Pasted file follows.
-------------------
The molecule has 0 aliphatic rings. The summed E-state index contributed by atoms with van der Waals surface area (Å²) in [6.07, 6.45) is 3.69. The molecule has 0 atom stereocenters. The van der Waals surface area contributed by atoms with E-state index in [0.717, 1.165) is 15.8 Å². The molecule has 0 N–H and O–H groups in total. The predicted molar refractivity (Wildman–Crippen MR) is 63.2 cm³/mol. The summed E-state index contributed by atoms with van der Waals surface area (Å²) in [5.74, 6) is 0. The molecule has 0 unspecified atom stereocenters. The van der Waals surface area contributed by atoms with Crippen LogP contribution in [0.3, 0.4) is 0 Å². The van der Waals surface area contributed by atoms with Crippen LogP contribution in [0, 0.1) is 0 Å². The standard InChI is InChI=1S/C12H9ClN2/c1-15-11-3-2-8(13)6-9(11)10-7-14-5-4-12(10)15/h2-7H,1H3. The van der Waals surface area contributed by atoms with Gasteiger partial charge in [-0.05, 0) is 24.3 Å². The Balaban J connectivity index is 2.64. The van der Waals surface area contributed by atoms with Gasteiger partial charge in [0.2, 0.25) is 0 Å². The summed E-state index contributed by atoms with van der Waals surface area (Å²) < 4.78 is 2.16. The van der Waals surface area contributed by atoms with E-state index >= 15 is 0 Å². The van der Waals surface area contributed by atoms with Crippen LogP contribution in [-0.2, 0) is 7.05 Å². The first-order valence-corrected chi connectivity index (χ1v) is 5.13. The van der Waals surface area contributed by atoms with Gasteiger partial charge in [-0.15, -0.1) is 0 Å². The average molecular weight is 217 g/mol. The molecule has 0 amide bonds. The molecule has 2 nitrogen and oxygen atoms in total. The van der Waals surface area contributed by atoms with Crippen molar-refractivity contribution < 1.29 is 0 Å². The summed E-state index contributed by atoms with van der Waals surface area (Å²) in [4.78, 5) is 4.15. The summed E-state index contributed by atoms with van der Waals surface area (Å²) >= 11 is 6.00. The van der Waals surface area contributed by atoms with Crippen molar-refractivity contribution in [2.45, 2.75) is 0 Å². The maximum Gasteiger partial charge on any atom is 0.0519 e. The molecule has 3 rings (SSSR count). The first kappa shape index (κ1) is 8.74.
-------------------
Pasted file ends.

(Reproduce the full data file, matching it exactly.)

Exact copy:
The molecule has 0 aliphatic rings. The summed E-state index contributed by atoms with van der Waals surface area (Å²) in [6.07, 6.45) is 3.69. The molecule has 0 atom stereocenters. The van der Waals surface area contributed by atoms with E-state index in [0.717, 1.165) is 15.8 Å². The molecule has 0 N–H and O–H groups in total. The predicted molar refractivity (Wildman–Crippen MR) is 63.2 cm³/mol. The summed E-state index contributed by atoms with van der Waals surface area (Å²) in [5.74, 6) is 0. The molecule has 0 unspecified atom stereocenters. The van der Waals surface area contributed by atoms with Crippen LogP contribution in [0.3, 0.4) is 0 Å². The van der Waals surface area contributed by atoms with Crippen LogP contribution in [0, 0.1) is 0 Å². The standard InChI is InChI=1S/C12H9ClN2/c1-15-11-3-2-8(13)6-9(11)10-7-14-5-4-12(10)15/h2-7H,1H3. The van der Waals surface area contributed by atoms with Gasteiger partial charge in [-0.05, 0) is 24.3 Å². The Balaban J connectivity index is 2.64. The van der Waals surface area contributed by atoms with Gasteiger partial charge in [0.2, 0.25) is 0 Å². The summed E-state index contributed by atoms with van der Waals surface area (Å²) < 4.78 is 2.16. The van der Waals surface area contributed by atoms with E-state index >= 15 is 0 Å². The van der Waals surface area contributed by atoms with Crippen LogP contribution in [-0.2, 0) is 7.05 Å². The first-order valence-corrected chi connectivity index (χ1v) is 5.13. The van der Waals surface area contributed by atoms with Gasteiger partial charge in [-0.15, -0.1) is 0 Å². The average molecular weight is 217 g/mol. The molecule has 0 amide bonds. The molecule has 2 nitrogen and oxygen atoms in total. The van der Waals surface area contributed by atoms with Crippen molar-refractivity contribution < 1.29 is 0 Å². The summed E-state index contributed by atoms with van der Waals surface area (Å²) in [4.78, 5) is 4.15. The summed E-state index contributed by atoms with van der Waals surface area (Å²) >= 11 is 6.00. The van der Waals surface area contributed by atoms with Crippen molar-refractivity contribution in [2.45, 2.75) is 0 Å². The maximum Gasteiger partial charge on any atom is 0.0519 e. The molecule has 3 rings (SSSR count). The first kappa shape index (κ1) is 8.74.